FREQUENTLY ASKED QUESTIONS (FAQ’S)

Building

Q: Why do I need a building permit?
A: There are several reasons for obtaining a building permit for construction. When you receive a permit for work to be performed, you are being provided with a plan review service and inspection. They will ensure the plans and work are complete and that they meet the minimum construction standards as adopted by the City and State. Building permits give yourself and future homeowners peace of mind in knowing that all minimum life safety requirements have been met.
That being said, work done without a permit is not only illegal, but could jeopardize your ability to obtain homeowners insurance or have the damages covered on faulty work.  Potential home buyers may also be dissuaded from purchasing your home for this very reason.

Q: What work does not require a permit?
A: For a full listing of work exempt from permits, please reference the 2006 IRC 105.2 and the 2006 IBC 105.2 or call the Permit Center at 509-720-5240. Some examples are as follows:
  • One-story detached accessory structure used as tool and storage sheds, playhouses and similar uses provided the floor area does not exceed 200 square feet.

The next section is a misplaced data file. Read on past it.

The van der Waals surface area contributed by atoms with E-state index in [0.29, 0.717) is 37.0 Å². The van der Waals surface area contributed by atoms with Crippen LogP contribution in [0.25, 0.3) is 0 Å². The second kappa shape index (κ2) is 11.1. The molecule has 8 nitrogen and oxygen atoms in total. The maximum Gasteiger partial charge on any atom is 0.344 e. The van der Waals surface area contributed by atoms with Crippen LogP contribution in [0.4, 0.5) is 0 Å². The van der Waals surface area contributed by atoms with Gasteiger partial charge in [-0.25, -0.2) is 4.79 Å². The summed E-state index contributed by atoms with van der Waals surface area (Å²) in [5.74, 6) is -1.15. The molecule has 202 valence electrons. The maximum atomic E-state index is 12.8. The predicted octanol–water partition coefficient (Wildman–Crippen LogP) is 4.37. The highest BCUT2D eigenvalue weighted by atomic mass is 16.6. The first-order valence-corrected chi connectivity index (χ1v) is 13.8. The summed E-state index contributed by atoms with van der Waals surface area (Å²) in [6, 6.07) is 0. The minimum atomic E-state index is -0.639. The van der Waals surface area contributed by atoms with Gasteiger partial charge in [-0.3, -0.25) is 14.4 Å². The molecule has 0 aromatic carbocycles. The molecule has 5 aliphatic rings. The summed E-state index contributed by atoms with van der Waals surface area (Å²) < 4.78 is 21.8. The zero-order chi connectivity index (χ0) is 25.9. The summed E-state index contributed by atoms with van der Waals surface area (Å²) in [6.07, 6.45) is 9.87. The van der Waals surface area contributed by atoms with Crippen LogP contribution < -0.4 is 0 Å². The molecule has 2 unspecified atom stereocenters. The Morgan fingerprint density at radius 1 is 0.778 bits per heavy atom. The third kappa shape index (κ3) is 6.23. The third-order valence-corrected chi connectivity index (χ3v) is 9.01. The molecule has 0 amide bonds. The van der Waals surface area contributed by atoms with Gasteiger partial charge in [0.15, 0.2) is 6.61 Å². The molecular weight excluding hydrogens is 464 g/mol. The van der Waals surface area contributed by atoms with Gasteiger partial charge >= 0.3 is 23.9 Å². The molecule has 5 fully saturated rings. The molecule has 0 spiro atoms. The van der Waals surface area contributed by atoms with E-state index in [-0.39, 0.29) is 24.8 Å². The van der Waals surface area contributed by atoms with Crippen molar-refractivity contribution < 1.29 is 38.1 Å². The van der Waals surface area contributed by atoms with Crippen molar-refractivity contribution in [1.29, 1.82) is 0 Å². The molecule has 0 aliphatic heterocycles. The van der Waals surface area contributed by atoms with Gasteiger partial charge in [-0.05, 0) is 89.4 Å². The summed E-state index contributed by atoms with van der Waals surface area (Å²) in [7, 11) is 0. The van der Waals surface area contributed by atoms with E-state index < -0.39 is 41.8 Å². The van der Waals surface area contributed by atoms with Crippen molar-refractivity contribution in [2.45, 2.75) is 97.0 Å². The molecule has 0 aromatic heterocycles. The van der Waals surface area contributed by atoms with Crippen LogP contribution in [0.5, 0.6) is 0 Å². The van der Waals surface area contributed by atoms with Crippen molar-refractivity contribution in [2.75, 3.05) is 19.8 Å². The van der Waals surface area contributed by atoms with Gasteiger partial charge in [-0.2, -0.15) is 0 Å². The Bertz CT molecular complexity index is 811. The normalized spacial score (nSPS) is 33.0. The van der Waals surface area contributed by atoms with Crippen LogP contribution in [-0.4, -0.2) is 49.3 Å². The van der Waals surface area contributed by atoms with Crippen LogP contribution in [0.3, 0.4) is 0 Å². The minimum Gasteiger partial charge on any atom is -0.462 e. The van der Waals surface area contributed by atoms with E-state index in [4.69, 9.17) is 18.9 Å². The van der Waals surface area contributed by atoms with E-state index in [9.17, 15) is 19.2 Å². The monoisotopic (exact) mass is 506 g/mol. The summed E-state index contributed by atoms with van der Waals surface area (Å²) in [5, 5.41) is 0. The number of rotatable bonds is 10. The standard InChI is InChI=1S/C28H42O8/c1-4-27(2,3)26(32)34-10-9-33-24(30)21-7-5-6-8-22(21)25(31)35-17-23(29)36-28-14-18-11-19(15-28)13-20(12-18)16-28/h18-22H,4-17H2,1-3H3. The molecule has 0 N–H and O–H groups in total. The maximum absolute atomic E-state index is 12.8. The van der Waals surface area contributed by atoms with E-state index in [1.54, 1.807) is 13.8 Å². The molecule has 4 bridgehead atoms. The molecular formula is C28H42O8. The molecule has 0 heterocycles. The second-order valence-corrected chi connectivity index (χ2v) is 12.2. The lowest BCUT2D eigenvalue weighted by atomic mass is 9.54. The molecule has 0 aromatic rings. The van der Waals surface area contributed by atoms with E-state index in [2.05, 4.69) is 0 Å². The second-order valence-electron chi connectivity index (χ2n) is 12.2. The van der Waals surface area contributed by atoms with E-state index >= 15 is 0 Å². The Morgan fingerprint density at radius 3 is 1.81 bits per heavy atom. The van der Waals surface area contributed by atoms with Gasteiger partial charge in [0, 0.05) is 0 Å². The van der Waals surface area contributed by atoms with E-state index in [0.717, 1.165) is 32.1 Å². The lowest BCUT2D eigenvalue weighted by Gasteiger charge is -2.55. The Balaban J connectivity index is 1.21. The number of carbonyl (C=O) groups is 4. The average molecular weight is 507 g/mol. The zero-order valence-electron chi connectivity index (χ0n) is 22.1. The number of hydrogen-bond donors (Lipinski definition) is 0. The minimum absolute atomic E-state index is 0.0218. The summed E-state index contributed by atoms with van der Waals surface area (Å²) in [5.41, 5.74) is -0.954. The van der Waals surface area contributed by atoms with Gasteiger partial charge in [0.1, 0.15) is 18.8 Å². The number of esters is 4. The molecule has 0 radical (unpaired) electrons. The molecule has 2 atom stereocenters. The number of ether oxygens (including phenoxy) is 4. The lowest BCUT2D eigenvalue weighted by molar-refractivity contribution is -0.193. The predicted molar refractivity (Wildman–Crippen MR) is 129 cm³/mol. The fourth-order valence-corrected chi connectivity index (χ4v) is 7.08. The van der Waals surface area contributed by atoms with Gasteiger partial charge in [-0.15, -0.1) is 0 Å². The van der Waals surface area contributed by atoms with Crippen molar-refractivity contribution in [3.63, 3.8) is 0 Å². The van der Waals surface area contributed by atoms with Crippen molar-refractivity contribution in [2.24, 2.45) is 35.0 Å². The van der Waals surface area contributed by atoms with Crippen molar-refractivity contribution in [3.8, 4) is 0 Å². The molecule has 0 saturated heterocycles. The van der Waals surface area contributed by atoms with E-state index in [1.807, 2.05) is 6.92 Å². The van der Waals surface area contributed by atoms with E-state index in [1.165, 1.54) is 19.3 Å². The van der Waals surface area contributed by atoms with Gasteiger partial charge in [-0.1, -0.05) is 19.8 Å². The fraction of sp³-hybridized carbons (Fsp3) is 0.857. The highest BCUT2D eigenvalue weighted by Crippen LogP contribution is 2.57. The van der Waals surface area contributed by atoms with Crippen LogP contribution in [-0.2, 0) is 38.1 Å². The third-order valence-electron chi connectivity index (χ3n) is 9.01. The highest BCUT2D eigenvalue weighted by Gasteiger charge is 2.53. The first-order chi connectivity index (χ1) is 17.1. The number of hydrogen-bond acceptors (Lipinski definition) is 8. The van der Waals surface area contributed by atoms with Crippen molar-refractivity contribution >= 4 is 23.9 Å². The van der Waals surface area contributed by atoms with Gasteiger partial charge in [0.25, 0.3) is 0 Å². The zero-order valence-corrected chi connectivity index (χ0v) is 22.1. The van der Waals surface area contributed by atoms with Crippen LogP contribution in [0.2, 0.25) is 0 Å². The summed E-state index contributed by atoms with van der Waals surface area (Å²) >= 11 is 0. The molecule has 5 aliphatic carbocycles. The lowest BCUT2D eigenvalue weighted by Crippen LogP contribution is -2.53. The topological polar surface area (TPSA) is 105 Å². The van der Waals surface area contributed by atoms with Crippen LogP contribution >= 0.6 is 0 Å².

• Fences not over 6 feet high.
  • Pre-fabricated swimming pools that are less than 24 inches deep in Group R.
  • Retaining walls that are not over 4 feet in height measured from the bottom of the footing to the top of the wall, unless supporting a surcharge or impounding Class I, II or III-A-liquids
  • Water tanks supported directly upon grade if the capacity does not exceed 5,000 gallons and the ratio of height to diameter or width does not exceed 2:1.
  • Platforms, walks and driveways not more than 30 inches above grade and not over any basement or story below.
  • Uncovered decks not more than 30 inches above grade within a 6 foot radius and not over any basement or story below.
Q: I’m thinking of relocating my business to an existing building in Spokane Valley, will that require a permit?
A: The first thing you may want to do is contact the Planning Department at 509-720-5310, to make sure the parcel you are interested in operating your business out of is allowed in that zone. Once that is verified, it’s time to start thinking about whether or not you will need a permit.
A permit is typically required:
  • When you are maintaining the current occupancy of the space or building, but making interior or exterior alterations to the building.